• Wes finds the murdered Lilah (with Angelus standing over her, which leads him and Gunn to jump to the wrong conclusion), and as he prepares to dismember her as an anti-vampirism measure, he has a conversation with his imaginary version of her, in which “she” suggests that no matter how “dark” he pretended to be, he really did want to pull her back from the side of evil.
  • Lorne gets advice on how to cast his own stripped-down “sanctuary” spell, preventing demons from harming anyone while inside the Hyperion. The spell keeps Lorne from smashing Connor over the head—unfortunately—but it also keeps Connor from attacking Angelus. Shaken by the thought that the spell has counted him as a demon, Connor retreats to the bathroom to stare at himself in the mirror with typical teenage self-loathing (and to try to make himself look more vampire-y).
  • Fred—whom I miss, since she hasn’t been given a lot to do lately—gets cornered by Angelus, who asks for her help researching who might’ve been behind the summoning of The Beast. Fred tries to shoo Angelus away by telling him about the sanctuary spell, but Angelus wields a phony trinket that he says circumvents the spell. And Fred falls for it.


What do these three items have in common? They all show how our heroes continue to be motivated more by what’s inside their own heads than by the external threat facing them. Wes reaffirms his own good-guy-ism, putting words in the mouth of a villainess. Connor sulks, sure that he’s no good. Fred is frightened by the mere notion that she could be overcome, even though she’s in no real danger. In keeping with the theme of the last several episodes, it’s what’s inside these characters that is proving to be their greatest obstacle.





And yet also, maybe, their secret weapon. At first I was a little put off by how weak and silly Angelus seems in these episodes: soaking up the adulation at a vampire bar (where he insists that “I’m no different than the next guy… I put my victims’ skin on one leg at a time”), and showing no urgency to commit evil deeds. But when Evil Cordelia suggests to Angelus that he’s the true nature of Angel, always lurking below the surface, I thought back on Angelus dusting The Beast, and him dispatching a vampire skank at the bar, and now I wonder if the reality here is entirely the opposite of what Evil Cordelia is saying: that in fact Angel is working from within Angelus, to achieve the team’s goals unconsciously. I’ll be keeping an eye on that in the episodes to come.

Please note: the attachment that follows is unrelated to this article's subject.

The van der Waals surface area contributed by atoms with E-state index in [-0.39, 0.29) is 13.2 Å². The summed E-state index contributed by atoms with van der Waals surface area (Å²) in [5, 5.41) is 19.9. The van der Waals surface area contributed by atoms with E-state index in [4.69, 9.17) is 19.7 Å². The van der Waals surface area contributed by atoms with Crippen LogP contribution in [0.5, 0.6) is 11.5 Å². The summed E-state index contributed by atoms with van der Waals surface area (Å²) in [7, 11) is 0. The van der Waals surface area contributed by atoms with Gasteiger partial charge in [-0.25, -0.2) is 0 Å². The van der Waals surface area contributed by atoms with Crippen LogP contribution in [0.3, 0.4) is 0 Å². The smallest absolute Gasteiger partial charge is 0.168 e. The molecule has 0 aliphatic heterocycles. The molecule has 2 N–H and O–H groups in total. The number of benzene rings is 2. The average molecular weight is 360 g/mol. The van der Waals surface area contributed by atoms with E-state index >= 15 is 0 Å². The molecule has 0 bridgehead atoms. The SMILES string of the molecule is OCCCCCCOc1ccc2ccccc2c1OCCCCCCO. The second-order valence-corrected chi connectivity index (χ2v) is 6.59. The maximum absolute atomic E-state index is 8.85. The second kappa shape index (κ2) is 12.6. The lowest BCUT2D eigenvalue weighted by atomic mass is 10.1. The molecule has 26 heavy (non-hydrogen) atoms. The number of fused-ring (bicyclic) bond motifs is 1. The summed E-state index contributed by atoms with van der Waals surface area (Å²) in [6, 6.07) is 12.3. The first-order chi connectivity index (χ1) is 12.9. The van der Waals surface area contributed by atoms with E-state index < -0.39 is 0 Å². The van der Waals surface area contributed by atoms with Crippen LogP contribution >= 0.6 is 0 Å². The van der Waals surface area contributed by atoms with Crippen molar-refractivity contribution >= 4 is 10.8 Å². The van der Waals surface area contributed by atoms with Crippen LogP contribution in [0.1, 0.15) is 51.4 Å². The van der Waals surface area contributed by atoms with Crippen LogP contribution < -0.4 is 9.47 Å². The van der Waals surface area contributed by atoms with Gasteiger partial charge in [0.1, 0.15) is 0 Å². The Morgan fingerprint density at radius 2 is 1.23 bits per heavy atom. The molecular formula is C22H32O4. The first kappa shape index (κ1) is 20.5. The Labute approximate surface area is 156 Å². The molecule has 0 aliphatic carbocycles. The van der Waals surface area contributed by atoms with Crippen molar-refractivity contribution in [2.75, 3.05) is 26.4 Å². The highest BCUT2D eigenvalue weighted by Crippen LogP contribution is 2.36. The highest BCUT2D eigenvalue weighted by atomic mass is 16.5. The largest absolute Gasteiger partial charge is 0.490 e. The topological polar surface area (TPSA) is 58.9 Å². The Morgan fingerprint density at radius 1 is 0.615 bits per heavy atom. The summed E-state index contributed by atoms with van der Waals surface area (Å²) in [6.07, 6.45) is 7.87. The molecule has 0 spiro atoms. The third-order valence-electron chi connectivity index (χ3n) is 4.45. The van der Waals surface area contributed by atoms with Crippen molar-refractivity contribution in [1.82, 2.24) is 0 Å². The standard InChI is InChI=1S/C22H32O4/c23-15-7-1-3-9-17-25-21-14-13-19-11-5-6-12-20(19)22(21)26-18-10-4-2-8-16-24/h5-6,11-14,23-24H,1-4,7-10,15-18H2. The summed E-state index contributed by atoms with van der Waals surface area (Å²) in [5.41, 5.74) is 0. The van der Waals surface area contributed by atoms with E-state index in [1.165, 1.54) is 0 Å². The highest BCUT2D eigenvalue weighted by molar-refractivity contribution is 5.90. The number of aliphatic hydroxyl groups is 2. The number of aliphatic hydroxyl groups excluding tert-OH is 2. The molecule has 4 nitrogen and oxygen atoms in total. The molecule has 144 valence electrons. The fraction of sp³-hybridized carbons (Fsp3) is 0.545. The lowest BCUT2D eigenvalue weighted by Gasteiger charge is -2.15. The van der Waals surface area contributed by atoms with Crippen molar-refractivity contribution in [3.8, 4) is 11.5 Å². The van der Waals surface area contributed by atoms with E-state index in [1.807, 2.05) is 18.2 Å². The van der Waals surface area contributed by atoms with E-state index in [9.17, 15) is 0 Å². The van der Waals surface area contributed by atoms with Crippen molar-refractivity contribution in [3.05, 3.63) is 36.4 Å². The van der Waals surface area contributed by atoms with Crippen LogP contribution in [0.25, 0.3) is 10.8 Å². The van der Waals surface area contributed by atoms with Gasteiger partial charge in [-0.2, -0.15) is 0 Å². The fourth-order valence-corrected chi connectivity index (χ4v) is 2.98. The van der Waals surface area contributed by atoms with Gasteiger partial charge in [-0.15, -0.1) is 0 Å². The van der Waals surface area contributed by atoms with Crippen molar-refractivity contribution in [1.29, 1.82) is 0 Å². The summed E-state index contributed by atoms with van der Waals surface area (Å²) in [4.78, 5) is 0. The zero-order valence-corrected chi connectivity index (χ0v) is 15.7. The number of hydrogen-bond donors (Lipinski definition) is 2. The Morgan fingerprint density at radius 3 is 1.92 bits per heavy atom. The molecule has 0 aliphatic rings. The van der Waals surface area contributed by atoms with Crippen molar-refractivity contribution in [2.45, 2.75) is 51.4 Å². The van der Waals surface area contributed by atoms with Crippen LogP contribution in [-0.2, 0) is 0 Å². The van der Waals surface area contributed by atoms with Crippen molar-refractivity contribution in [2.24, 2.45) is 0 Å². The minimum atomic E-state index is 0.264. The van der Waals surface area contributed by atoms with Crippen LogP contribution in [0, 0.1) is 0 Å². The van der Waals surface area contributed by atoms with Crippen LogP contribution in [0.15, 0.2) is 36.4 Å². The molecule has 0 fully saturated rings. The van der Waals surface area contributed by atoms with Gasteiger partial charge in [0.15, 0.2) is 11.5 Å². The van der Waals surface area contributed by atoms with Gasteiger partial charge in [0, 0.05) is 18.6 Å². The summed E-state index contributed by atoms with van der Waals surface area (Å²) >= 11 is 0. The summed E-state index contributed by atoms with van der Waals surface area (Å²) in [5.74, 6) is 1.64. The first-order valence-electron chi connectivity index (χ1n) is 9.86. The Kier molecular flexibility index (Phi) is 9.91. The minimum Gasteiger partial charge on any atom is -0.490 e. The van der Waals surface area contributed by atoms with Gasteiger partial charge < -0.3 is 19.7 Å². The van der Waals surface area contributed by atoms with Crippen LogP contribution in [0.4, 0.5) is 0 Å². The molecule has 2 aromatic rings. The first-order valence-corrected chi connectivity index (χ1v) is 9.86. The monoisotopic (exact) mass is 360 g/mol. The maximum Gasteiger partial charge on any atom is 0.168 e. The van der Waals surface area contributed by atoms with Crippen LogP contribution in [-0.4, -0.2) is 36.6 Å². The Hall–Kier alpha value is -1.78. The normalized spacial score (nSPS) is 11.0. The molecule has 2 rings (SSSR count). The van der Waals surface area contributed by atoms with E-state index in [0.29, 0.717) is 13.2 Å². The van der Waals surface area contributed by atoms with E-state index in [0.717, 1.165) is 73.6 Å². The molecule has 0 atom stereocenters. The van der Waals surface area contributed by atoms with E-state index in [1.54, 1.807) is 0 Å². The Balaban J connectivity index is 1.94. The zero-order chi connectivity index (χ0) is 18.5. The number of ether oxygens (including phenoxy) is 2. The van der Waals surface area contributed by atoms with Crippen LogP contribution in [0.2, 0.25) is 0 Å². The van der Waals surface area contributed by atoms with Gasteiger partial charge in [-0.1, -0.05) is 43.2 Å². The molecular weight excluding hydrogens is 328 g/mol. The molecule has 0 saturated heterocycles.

I’ll also be keeping an eye on Evil Cordelia, a plot point that for now is still more an “Ummm, okay?” than an “Oh, I get it!” We know that she manipulated The Beast, and that she’s working on Angelus, but we don’t yet know why. Oh, and we also know now that she’s pregnant with Connor’s baby, which… well, I think “Ummm, okay?” still suffices with regard to that. I will say that the way Evil Cordelia uses her pregnancy to appeal to Connor’s yearning for family and normalcy is pretty sinister and creepy, and enhanced by the “’70s horror movie”-style piano on the soundtrack as she whispers, “We’re connected now… forever.” But since I don’t yet know what the deal is with EC or her rapidly growing fetus, I hesitate to weigh in beyond that.



On the whole, I’d call these two episodes a mixed bag: some poignant thematic development undercut a little by a surplus of plot and an overemphasis on the characters’ self-pity. Even Faith, who jump-starts “Salvage” when she appears, gets into the “woe is me” spirit in “Release,” as she chastises Wesley for the way he roughs up a human witness at a demon hangout, and as she listens to Angelus tell her that deep down she’s just like him. (Right before he bites her on the neck. To be continued.)